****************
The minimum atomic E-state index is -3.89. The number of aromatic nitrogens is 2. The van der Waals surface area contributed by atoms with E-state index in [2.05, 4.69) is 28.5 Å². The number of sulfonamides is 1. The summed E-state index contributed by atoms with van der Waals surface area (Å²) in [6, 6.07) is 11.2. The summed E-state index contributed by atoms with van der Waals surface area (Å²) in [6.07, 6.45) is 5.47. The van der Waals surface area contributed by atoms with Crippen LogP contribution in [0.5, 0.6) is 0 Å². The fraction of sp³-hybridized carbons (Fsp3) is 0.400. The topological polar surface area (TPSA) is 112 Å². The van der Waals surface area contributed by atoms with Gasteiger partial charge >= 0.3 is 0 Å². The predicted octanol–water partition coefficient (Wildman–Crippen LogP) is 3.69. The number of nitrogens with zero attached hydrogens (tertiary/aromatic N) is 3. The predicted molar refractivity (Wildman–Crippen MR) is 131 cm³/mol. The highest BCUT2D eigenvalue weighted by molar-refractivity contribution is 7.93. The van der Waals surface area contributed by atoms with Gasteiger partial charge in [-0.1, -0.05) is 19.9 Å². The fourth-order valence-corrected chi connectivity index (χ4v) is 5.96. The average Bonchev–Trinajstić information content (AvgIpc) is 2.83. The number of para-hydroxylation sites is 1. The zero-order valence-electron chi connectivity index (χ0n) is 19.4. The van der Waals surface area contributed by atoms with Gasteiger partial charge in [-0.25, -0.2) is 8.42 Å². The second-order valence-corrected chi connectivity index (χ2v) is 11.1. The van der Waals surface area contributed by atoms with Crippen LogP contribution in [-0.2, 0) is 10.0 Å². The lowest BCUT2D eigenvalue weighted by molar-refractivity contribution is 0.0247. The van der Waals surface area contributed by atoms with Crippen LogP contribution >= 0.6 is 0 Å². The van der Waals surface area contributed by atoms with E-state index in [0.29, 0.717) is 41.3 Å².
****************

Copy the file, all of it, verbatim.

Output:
The minimum atomic E-state index is -3.89. The number of aromatic nitrogens is 2. The van der Waals surface area contributed by atoms with E-state index in [2.05, 4.69) is 28.5 Å². The number of sulfonamides is 1. The summed E-state index contributed by atoms with van der Waals surface area (Å²) in [6, 6.07) is 11.2. The summed E-state index contributed by atoms with van der Waals surface area (Å²) in [6.07, 6.45) is 5.47. The van der Waals surface area contributed by atoms with Crippen LogP contribution in [0.5, 0.6) is 0 Å². The fraction of sp³-hybridized carbons (Fsp3) is 0.400. The topological polar surface area (TPSA) is 112 Å². The van der Waals surface area contributed by atoms with Gasteiger partial charge >= 0.3 is 0 Å². The predicted octanol–water partition coefficient (Wildman–Crippen LogP) is 3.69. The number of nitrogens with zero attached hydrogens (tertiary/aromatic N) is 3. The predicted molar refractivity (Wildman–Crippen MR) is 131 cm³/mol. The highest BCUT2D eigenvalue weighted by molar-refractivity contribution is 7.93. The van der Waals surface area contributed by atoms with Gasteiger partial charge in [-0.1, -0.05) is 19.9 Å². The fourth-order valence-corrected chi connectivity index (χ4v) is 5.96. The average Bonchev–Trinajstić information content (AvgIpc) is 2.83. The number of para-hydroxylation sites is 1. The zero-order valence-electron chi connectivity index (χ0n) is 19.4. The van der Waals surface area contributed by atoms with Gasteiger partial charge in [-0.25, -0.2) is 8.42 Å². The second-order valence-corrected chi connectivity index (χ2v) is 11.1. The van der Waals surface area contributed by atoms with Crippen LogP contribution in [-0.2, 0) is 10.0 Å². The lowest BCUT2D eigenvalue weighted by molar-refractivity contribution is 0.0247. The van der Waals surface area contributed by atoms with Crippen LogP contribution >= 0.6 is 0 Å². The van der Waals surface area contributed by atoms with E-state index in [0.29, 0.717) is 41.3 Å².